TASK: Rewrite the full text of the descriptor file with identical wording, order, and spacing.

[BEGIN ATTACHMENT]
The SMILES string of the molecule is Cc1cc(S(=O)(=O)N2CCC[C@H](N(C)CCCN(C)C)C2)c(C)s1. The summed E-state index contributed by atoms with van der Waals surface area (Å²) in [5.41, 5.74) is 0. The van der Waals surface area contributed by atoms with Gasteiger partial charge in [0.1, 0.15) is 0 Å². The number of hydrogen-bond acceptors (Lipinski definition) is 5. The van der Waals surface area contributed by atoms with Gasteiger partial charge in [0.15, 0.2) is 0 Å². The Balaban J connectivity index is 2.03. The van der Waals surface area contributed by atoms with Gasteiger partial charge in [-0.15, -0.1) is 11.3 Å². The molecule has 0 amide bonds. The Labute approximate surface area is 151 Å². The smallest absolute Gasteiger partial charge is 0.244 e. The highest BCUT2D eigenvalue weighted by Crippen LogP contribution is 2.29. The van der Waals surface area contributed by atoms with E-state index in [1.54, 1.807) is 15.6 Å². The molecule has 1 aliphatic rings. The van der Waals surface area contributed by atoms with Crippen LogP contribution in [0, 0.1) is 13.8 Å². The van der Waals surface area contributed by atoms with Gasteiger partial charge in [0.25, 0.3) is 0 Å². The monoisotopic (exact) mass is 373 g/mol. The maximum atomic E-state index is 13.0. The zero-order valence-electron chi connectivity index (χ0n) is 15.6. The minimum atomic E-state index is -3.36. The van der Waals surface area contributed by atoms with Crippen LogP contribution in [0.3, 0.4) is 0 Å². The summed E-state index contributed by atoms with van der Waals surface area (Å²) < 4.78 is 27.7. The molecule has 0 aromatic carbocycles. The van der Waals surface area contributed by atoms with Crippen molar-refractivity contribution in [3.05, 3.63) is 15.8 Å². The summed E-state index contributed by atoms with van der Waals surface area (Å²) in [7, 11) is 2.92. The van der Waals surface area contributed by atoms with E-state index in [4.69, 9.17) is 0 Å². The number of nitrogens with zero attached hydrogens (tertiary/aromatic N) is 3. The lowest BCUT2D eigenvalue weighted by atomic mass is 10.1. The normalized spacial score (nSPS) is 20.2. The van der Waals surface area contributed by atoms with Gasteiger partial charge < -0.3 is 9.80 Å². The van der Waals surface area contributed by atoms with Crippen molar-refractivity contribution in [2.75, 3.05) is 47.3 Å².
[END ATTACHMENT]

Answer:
The SMILES string of the molecule is Cc1cc(S(=O)(=O)N2CCC[C@H](N(C)CCCN(C)C)C2)c(C)s1. The summed E-state index contributed by atoms with van der Waals surface area (Å²) in [5.41, 5.74) is 0. The van der Waals surface area contributed by atoms with Gasteiger partial charge in [0.1, 0.15) is 0 Å². The number of hydrogen-bond acceptors (Lipinski definition) is 5. The van der Waals surface area contributed by atoms with Gasteiger partial charge in [0.15, 0.2) is 0 Å². The Balaban J connectivity index is 2.03. The van der Waals surface area contributed by atoms with Gasteiger partial charge in [-0.15, -0.1) is 11.3 Å². The molecule has 0 amide bonds. The Labute approximate surface area is 151 Å². The smallest absolute Gasteiger partial charge is 0.244 e. The highest BCUT2D eigenvalue weighted by Crippen LogP contribution is 2.29. The van der Waals surface area contributed by atoms with E-state index in [1.54, 1.807) is 15.6 Å². The molecule has 1 aliphatic rings. The van der Waals surface area contributed by atoms with Crippen LogP contribution in [0, 0.1) is 13.8 Å². The van der Waals surface area contributed by atoms with Gasteiger partial charge in [0.25, 0.3) is 0 Å². The monoisotopic (exact) mass is 373 g/mol. The maximum atomic E-state index is 13.0. The zero-order valence-electron chi connectivity index (χ0n) is 15.6. The minimum atomic E-state index is -3.36. The van der Waals surface area contributed by atoms with Crippen LogP contribution in [0.3, 0.4) is 0 Å². The summed E-state index contributed by atoms with van der Waals surface area (Å²) < 4.78 is 27.7. The molecule has 0 aromatic carbocycles. The van der Waals surface area contributed by atoms with Crippen molar-refractivity contribution in [3.05, 3.63) is 15.8 Å². The summed E-state index contributed by atoms with van der Waals surface area (Å²) in [7, 11) is 2.92. The van der Waals surface area contributed by atoms with E-state index in [4.69, 9.17) is 0 Å². The number of nitrogens with zero attached hydrogens (tertiary/aromatic N) is 3. The lowest BCUT2D eigenvalue weighted by atomic mass is 10.1. The normalized spacial score (nSPS) is 20.2. The van der Waals surface area contributed by atoms with Gasteiger partial charge < -0.3 is 9.80 Å². The van der Waals surface area contributed by atoms with Crippen molar-refractivity contribution in [2.75, 3.05) is 47.3 Å².